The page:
3) Turn to the local/regional art institutions, cultural councils and other non-profit organizations whose mission is to support art and artists. They may have advice, leads, legal contacts. Concurrently you might. . . .
4) Turn to the local press, particularly the writers who cover the art/culture beat—and certainly the magazines and blogs in the region that cover the arts. Tell each one your story, succinctly. If the story is bigger than just you, say so. If you know of others and have their permission, note their names and particulars as well. If a reporter smells a good story, she’ll do what reporters do: contact the institution, the consultant, the other artists.
It’s possible that the resulting attention to the institution and the consultant will force the issue to be resolved. (The institution may even wish to pursue a legal issue against the consultant.) If you have received no satisfaction at this point . . .
5) You might take your issue to the airwaves. Many TV stations have a consumer advocate. Figure out the angle to interest them. For instance, if the collection is in a world-class medical institution, it would be ironic that an institution whose mission is to heal—and indeed whose art collection is intended to provide a calm visual oasis for its clients— can inadvertently cause such pain for the artist/s who created the work. But your pitch is not woe-is-me; it’s a consumer issue. They bought; you (and possibly others) didn’t get paid. Those TV segments seem to always get a quick resolution. Don’t be daunted if one station turns you down. There are others. Refine your pitch. Keep trying.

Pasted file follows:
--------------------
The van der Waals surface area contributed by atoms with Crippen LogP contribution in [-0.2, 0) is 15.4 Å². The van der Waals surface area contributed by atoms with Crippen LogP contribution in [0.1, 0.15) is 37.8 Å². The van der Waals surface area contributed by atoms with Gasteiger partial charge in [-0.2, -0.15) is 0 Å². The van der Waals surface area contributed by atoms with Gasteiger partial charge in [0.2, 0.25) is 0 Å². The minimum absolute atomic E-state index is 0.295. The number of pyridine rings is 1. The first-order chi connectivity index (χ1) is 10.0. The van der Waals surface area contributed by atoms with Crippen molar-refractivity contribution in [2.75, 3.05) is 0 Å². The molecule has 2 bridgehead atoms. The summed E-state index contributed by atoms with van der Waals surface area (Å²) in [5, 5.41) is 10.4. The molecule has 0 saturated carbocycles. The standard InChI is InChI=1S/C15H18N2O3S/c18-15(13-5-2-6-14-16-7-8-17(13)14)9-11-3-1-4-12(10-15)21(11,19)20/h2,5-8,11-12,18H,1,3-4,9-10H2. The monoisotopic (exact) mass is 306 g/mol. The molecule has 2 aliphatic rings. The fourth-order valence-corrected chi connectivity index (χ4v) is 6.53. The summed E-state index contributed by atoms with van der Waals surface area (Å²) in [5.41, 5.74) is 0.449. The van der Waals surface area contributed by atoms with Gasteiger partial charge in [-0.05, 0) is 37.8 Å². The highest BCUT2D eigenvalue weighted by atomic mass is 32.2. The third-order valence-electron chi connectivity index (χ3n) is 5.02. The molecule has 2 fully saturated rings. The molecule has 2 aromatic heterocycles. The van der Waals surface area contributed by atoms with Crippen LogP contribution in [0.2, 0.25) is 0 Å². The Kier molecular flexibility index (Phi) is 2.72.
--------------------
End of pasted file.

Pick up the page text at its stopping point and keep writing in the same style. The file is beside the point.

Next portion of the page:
If you’ve gotten no satisfaction . . .
6) Start a blog called Josephine Schmo Has Not Paid Me. Tell your story. Show images of the work for which you have not yet been paid. If it’s possible to get into the institution to photograph your work in situ, do it. I’m not suggesting you break in. Many private institutions have public spaces, or make an appointment to see the collection. Ask for other artists and dealers to contact you privately if they are in the same situation—but encourage them to post their stories in the Comments section of the blog. Try to organize everyone who has not yet been paid. As a group you have more leverage, either in bringing the issue to a VLA lawyer, or in hiring a lawyer, or in presenting a unified face to the acquisitions committee of the institution, or even to the press.
If you’re worried about being sued for slander, know this: It’s not slander if it’s the truth. So while it’s likely libelous to say, “Josephine Schmo is a lying thief who rips off artists, steals children’s lunches, kicks dogs and smells funny” (unless you have incontrovertible proof), it’s entirely reasonable and legal to relate your experience: “Josephine Schmo has not paid me for artwork she purchased from me. Moreover, after having left repeated messages on her voicemail and email over a period of six months, I have not received a response from her.”
But at this point if the issue has not been resolved, you really do need legal advice and help. You may also need to press charges. Because let’s be clear: If a consultant sells your work and receives money for that sale and then and doesn’t pay you your share, that’s theft. She could be arrested.
If you’re concerned about not selling your work via this consultant again, what have you lost? You’re never going to do business with her again.
Now, over to you.
. Artists and dealers, have you been the victim of a rogue consultant?
. Have you taken legal action?
. Has the issue been resolved to your satisfaction?
. Do we have any consultants who are reading? What would you suggest an artist do?
. Do we have any attorneys in the house? How about a little pro bono advice?